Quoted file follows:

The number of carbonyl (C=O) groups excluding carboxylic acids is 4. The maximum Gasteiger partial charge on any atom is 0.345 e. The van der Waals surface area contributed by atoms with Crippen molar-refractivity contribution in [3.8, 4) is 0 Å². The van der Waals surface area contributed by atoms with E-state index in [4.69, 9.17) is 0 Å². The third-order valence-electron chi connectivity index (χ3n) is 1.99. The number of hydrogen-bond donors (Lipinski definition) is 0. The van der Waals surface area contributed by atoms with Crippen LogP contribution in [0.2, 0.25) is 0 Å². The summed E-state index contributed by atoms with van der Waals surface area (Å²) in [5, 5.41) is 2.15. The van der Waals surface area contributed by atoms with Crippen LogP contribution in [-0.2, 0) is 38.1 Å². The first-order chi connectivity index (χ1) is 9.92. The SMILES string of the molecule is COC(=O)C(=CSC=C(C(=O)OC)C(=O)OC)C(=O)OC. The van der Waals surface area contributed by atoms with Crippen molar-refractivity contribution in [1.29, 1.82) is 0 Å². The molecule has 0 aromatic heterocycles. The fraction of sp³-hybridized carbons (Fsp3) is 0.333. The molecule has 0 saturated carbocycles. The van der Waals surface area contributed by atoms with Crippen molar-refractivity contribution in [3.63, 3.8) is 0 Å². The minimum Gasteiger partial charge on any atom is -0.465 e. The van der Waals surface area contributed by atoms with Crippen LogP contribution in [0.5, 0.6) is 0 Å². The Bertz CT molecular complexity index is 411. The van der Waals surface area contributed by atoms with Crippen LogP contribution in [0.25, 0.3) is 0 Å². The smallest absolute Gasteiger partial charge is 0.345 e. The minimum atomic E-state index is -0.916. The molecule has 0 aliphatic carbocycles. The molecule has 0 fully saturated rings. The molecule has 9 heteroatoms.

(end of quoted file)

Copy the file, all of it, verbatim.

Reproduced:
The number of carbonyl (C=O) groups excluding carboxylic acids is 4. The maximum Gasteiger partial charge on any atom is 0.345 e. The van der Waals surface area contributed by atoms with Crippen molar-refractivity contribution in [3.8, 4) is 0 Å². The van der Waals surface area contributed by atoms with E-state index in [4.69, 9.17) is 0 Å². The third-order valence-electron chi connectivity index (χ3n) is 1.99. The number of hydrogen-bond donors (Lipinski definition) is 0. The van der Waals surface area contributed by atoms with Crippen LogP contribution in [0.2, 0.25) is 0 Å². The summed E-state index contributed by atoms with van der Waals surface area (Å²) in [5, 5.41) is 2.15. The van der Waals surface area contributed by atoms with Crippen LogP contribution in [-0.2, 0) is 38.1 Å². The first-order chi connectivity index (χ1) is 9.92. The SMILES string of the molecule is COC(=O)C(=CSC=C(C(=O)OC)C(=O)OC)C(=O)OC. The van der Waals surface area contributed by atoms with Crippen molar-refractivity contribution in [1.29, 1.82) is 0 Å². The molecule has 0 aromatic heterocycles. The fraction of sp³-hybridized carbons (Fsp3) is 0.333. The molecule has 0 saturated carbocycles. The van der Waals surface area contributed by atoms with Crippen molar-refractivity contribution in [3.63, 3.8) is 0 Å². The minimum Gasteiger partial charge on any atom is -0.465 e. The van der Waals surface area contributed by atoms with Crippen LogP contribution in [0.5, 0.6) is 0 Å². The Bertz CT molecular complexity index is 411. The van der Waals surface area contributed by atoms with Crippen LogP contribution in [0.25, 0.3) is 0 Å². The smallest absolute Gasteiger partial charge is 0.345 e. The minimum atomic E-state index is -0.916. The molecule has 0 aliphatic carbocycles. The molecule has 0 fully saturated rings. The molecule has 9 heteroatoms.